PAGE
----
What Makes Online Networking Work?
By Peter Weddle for Hcareers.com
There have been countless articles published about how to find candidates on the Web. The tools and techniques they describe are the science of online networking. What gets much less attention is the communication with candidates after they are identified. Done well, it is an art, for it alone convinces the passive prospect that they should apply for an opening. Or, to put it another way, the art of networking is what makes online networking work.
There are, of course, two kinds of online networking messages: one for filling current vacancies and the other for building a pipeline. The former is best described as a blink communication. Its purpose is to get a person to make a positive decision in the blink of an eye. The latter is a red shirt message because it is intended to develop familiarity and trust – the pillars of an enduring relationship – with individuals who may be hires in the future.
Both kinds of messages are obviously important. However, in an era when hiring is slower than the norm and every new hire is critical, red shirt communications take on a particularly important role. They ensure that the passive, hard-to-sell candidate is already captured and partially recruited before the opening for which they are the perfect fit even appears.
With attrition in candidate pipelines typically running at 40 percent or more per year, red shirt messages have a huge impact on a recruiting team’s success. They both:
* minimize the wasted time and effort of having to replace individuals who have left the pipeline
* maximize the impact of the time and effort invested in communicating with those in the pipeline.
How Do You Create Such Messages?
A recent study conducted by FTI Consulting, Inc. sought to answer this question: what content on the Web are people willing to pay for? In a sense, it was exploring what kind of content was perceived to be the most useful and/or advantageous to the recipient. Those are the messages that get the most attention and, as a consequence, they are the messages that are most likely to influence a person’s behavior.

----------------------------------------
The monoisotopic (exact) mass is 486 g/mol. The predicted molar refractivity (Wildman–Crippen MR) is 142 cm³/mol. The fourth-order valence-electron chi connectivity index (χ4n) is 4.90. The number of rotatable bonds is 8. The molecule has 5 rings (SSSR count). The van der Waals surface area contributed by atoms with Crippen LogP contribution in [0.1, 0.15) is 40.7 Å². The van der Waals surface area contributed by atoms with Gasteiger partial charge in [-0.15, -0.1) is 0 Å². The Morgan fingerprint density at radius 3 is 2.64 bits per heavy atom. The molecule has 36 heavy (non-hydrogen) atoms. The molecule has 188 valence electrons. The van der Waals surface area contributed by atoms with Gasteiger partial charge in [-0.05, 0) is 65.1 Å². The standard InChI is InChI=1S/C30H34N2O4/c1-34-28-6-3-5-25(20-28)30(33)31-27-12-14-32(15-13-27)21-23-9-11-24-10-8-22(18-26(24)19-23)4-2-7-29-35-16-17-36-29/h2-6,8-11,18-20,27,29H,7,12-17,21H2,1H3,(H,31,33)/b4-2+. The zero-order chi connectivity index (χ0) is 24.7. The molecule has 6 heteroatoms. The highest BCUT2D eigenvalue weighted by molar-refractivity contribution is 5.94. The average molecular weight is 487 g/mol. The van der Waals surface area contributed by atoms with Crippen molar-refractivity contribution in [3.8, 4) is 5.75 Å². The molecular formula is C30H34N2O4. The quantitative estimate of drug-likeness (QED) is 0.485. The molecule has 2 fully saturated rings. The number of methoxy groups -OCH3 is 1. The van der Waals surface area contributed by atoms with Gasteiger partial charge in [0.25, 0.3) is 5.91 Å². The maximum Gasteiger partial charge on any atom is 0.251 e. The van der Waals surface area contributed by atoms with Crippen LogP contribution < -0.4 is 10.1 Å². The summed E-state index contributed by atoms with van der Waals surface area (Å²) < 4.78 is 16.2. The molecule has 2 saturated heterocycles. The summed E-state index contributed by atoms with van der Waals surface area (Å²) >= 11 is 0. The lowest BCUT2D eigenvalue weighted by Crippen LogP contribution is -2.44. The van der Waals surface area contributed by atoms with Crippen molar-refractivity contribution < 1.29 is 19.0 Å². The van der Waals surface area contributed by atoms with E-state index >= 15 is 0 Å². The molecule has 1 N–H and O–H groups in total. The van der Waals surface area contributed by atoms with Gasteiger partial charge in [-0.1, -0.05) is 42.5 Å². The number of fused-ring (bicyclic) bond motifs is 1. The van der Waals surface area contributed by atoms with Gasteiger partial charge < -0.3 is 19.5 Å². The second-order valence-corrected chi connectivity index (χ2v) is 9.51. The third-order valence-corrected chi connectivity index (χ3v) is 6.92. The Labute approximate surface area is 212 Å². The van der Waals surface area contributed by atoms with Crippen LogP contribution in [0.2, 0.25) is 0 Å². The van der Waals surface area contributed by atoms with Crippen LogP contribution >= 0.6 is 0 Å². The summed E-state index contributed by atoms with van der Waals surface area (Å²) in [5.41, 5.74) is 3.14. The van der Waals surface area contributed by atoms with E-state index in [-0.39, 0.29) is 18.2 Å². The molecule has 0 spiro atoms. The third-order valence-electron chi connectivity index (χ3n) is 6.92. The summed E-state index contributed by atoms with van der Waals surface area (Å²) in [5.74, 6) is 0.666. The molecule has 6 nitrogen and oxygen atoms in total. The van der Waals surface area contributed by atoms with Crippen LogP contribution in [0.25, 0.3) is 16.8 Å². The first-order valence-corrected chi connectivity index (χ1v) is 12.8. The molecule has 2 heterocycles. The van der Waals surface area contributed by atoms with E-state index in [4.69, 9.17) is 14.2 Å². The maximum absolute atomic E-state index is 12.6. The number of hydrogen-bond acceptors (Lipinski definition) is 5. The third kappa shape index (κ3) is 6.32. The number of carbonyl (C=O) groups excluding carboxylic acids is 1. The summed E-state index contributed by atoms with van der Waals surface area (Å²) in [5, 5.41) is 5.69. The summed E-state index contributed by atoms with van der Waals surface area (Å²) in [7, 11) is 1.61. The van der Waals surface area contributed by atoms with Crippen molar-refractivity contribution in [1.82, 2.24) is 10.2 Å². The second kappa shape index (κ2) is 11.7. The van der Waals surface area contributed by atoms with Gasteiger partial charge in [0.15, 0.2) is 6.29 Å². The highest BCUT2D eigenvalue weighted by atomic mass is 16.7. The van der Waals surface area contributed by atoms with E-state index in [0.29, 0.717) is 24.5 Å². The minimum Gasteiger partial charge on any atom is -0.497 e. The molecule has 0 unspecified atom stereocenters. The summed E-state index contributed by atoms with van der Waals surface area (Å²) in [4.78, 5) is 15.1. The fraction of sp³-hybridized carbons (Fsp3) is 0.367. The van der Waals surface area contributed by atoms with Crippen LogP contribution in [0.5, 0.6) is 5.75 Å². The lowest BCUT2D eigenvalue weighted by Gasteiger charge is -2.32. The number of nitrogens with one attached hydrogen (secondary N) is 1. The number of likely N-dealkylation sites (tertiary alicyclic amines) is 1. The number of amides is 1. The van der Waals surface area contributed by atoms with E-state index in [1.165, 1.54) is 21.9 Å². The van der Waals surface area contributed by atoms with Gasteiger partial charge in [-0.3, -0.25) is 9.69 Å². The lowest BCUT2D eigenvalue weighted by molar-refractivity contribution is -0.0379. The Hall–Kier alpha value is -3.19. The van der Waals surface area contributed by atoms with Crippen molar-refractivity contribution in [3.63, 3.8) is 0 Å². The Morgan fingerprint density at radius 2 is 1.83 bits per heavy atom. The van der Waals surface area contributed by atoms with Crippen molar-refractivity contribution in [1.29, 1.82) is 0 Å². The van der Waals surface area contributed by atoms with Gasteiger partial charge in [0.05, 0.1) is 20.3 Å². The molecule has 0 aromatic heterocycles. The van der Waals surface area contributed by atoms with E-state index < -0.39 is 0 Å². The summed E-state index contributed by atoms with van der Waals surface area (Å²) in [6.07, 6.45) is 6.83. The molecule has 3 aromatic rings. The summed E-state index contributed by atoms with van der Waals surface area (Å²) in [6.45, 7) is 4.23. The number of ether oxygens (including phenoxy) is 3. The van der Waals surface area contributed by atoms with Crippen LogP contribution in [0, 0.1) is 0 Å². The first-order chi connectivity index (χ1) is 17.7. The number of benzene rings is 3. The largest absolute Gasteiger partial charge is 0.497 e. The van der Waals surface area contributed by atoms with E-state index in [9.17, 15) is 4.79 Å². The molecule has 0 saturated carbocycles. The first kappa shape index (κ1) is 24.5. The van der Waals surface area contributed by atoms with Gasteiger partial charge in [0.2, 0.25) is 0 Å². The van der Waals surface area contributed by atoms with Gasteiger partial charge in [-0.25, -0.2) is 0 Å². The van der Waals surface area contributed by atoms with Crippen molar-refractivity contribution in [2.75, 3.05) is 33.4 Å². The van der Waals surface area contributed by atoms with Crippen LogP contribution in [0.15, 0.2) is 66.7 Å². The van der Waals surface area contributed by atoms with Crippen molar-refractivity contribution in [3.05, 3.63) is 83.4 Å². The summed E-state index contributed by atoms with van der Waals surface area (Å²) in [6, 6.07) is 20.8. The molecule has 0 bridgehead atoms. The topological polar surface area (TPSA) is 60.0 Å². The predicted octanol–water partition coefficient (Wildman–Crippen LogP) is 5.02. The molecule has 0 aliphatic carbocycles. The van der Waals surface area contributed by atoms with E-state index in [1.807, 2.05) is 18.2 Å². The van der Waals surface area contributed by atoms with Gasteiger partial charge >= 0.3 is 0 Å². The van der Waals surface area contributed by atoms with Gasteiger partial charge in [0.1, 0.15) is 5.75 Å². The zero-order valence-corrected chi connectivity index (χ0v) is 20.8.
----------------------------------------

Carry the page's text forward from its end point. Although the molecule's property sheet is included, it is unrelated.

The study generated the following prioritized list of preferred content.
* Exclusive content
* Custom content
* Breaking news
* Industry specific information.
These findings suggest two guidelines for effective red shirt messaging.
Guideline #1: Bias your communications toward content that candidates consider useful and/or advantageous. For every one message you send about an employment opportunity or the value proposition of your employer, send three to five messages that they would perceive to be beneficially unique or tailored to them.
Guideline #2: Bias the content of your useful/advantageous messages to focus on what candidates would consider exclusive (e.g., industry-specific internal studies or surveys) or custom-tailored (e.g., profession-specific peer papers or conference presentations by employees of the company) for them.
While prospecting for candidates is clearly important, what makes online networking work is the art of good messaging. It alone ensures that each communication is perceived to be useful and/or advantageous to the recipient. And, it is that perception which captures and holds the allegiance of top talent.
Thanks for reading,
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Peter Weddle is the author of over two dozen employment-related books, including WEDDLE’s 2011/12 Guide to Employment Sites on the Internet, The Career Activist Republic, Work Strong, Your Personal Career Fitness System and Recognizing Richard Rabbit. Get them at Amazon.com and www.Weddles.com today.
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